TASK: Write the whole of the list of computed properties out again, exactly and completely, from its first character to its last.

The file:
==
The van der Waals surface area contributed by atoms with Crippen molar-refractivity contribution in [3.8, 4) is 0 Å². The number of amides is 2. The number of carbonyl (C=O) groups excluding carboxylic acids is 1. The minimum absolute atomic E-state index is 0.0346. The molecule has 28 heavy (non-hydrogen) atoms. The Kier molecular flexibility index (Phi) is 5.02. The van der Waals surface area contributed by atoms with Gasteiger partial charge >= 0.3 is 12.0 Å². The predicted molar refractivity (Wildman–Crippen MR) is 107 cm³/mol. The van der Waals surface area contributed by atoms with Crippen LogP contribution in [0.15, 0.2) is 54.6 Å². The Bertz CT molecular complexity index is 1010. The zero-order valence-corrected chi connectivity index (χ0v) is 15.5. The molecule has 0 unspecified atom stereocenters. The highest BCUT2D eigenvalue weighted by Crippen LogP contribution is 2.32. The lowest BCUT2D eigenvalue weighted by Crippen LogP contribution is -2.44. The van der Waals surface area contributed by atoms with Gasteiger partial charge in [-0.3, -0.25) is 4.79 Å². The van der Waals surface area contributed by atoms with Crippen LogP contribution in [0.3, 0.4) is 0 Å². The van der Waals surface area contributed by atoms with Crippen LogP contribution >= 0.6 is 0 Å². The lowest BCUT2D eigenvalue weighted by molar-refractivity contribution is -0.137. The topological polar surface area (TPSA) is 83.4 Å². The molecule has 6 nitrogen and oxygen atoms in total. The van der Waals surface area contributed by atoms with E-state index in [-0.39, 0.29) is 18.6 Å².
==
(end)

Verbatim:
The van der Waals surface area contributed by atoms with Crippen molar-refractivity contribution in [3.8, 4) is 0 Å². The number of amides is 2. The number of carbonyl (C=O) groups excluding carboxylic acids is 1. The minimum absolute atomic E-state index is 0.0346. The molecule has 28 heavy (non-hydrogen) atoms. The Kier molecular flexibility index (Phi) is 5.02. The van der Waals surface area contributed by atoms with Gasteiger partial charge >= 0.3 is 12.0 Å². The predicted molar refractivity (Wildman–Crippen MR) is 107 cm³/mol. The van der Waals surface area contributed by atoms with Crippen LogP contribution in [0.15, 0.2) is 54.6 Å². The Bertz CT molecular complexity index is 1010. The zero-order valence-corrected chi connectivity index (χ0v) is 15.5. The molecule has 0 unspecified atom stereocenters. The highest BCUT2D eigenvalue weighted by Crippen LogP contribution is 2.32. The lowest BCUT2D eigenvalue weighted by Crippen LogP contribution is -2.44. The van der Waals surface area contributed by atoms with Gasteiger partial charge in [-0.3, -0.25) is 4.79 Å². The van der Waals surface area contributed by atoms with Crippen LogP contribution in [0.3, 0.4) is 0 Å². The van der Waals surface area contributed by atoms with Crippen LogP contribution >= 0.6 is 0 Å². The lowest BCUT2D eigenvalue weighted by molar-refractivity contribution is -0.137. The topological polar surface area (TPSA) is 83.4 Å². The molecule has 6 nitrogen and oxygen atoms in total. The van der Waals surface area contributed by atoms with E-state index in [-0.39, 0.29) is 18.6 Å².